This month, June marks the two-year anniversary since Josh went on CDB. I will write a separate blog on the process of enrolling Josh in Medicare.

How I Got SSI for My Son

By | Government and Insurance Benefits, Personal Stories | No Comments

As the president of the Orange County Asperger’s Support Group, I often hear of differing concerns from parents. One common issue is how to get their child on Supplemental Security Income (SSI). An SSI benefit, can help your child financially with a monthly stipend. It also can enable them to receive Med-Cal.  For a child with ASD, SSI is part of your child’s financial safety net. Now I am not an expert, but am happy to share my personal experience.

To Qualify For SSI You Must Have Less than $2000 and Have an Approved Disability

SSI is a means tested benefit. This means that the government requires that the individual have less than $2,000 of financial assets. Note that personal possessions — a car, home, or furniture — are not counted as assets. Some families are able to get on SSI, before their child turns 18. But in those cases, the parents must meet the strict financial guidelines as well as provide proof their child’s disability.

When Josh turned 18, he became an adult and was eligible to apply for SSI. Prior to applying, we had to do a little work. Josh had some money from his Bar Mitzvah and other family gifts. With the help of an attorney, we set up self-funded special needs trust. By moving his money into the trust, Josh was able to meet the financial requirements for SSI.

We Hired an Advocate to Help Over See the Process

We also hired an advisor to help with the process. We worked with Jim Huyck. The first step was to fill out the application for SSI. This was quite an extensive form and required many details from Josh’s medical history. In preparing the application, we also reached out to the original psychologist who diagnosed Josh when he was three years old and to Josh’s current therapist. We had Josh revisit the diagnosing therapist who wrote up a report. We also had his current therapist write a report. It was important that Social Security understand Josh’s disability and his limitations.

There is also financial information required related to Josh’s living expenses. Josh lived at home, and so we needed to pull together all our families living expenses including utilities, mortgage payments, insurance, groceries, etc. Josh needed to pay his fair share. If Josh was unable to pay his fair share, then he would lose a portion of his benefit.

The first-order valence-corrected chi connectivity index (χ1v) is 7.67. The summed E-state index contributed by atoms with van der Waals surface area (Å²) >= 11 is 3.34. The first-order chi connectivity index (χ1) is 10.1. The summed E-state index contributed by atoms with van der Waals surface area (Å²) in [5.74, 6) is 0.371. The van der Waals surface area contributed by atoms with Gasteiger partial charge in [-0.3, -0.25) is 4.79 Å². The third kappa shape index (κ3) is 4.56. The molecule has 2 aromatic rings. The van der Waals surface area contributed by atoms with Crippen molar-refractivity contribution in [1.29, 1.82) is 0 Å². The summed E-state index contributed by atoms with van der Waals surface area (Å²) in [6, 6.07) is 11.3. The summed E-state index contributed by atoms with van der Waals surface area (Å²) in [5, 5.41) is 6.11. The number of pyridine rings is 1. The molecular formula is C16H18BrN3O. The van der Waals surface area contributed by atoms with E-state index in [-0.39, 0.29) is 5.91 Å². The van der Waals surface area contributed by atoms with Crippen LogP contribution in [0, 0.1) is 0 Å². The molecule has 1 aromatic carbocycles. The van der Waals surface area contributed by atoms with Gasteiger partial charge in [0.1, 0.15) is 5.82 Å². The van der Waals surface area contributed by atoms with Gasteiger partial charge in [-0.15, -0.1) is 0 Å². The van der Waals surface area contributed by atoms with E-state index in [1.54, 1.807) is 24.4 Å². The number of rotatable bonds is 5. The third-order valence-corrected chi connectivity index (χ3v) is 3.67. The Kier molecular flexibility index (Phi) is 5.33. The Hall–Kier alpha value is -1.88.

Social Security also needs copies of all the banking accounts. Part of their process is to thoroughly review the funds Josh had available. They even counted savings bonds.

We then submitted the application. It took around nine months. There were occasional letters asking for additional information. At a certain point, Social Security sent a correspondence indicating that Josh would need to meet with one of their doctor’s to be evaluated. This doctor was located in a small clinic in Long Beach. I was nervous, because Josh is fairly high functioning, but the doctor told me that we had nothing to fear.

In the end Josh was approved. I was made his representative payee, which meant I was responsible for managing Josh’s money. The first payment was a lump sum that included back-pay dating back to the date that we applied for the benefit. This amount of money meant that Josh had more than $2000 in the bank. We were given a time frame to spend down the money, before Josh would be penalized for having this much cash on hand.

Josh was on SSI from the time he as 19 till he was 26 years old. I often hear that families get denied. My advice is get professional assistance. Don’t rush. Take your time and do this correctly.

Living with SSI

In my next blog, I will explain living with SSI. There are lots of reporting rules that can impact your child’s income. There are also strategies for how to manage the funds that I am happy to share.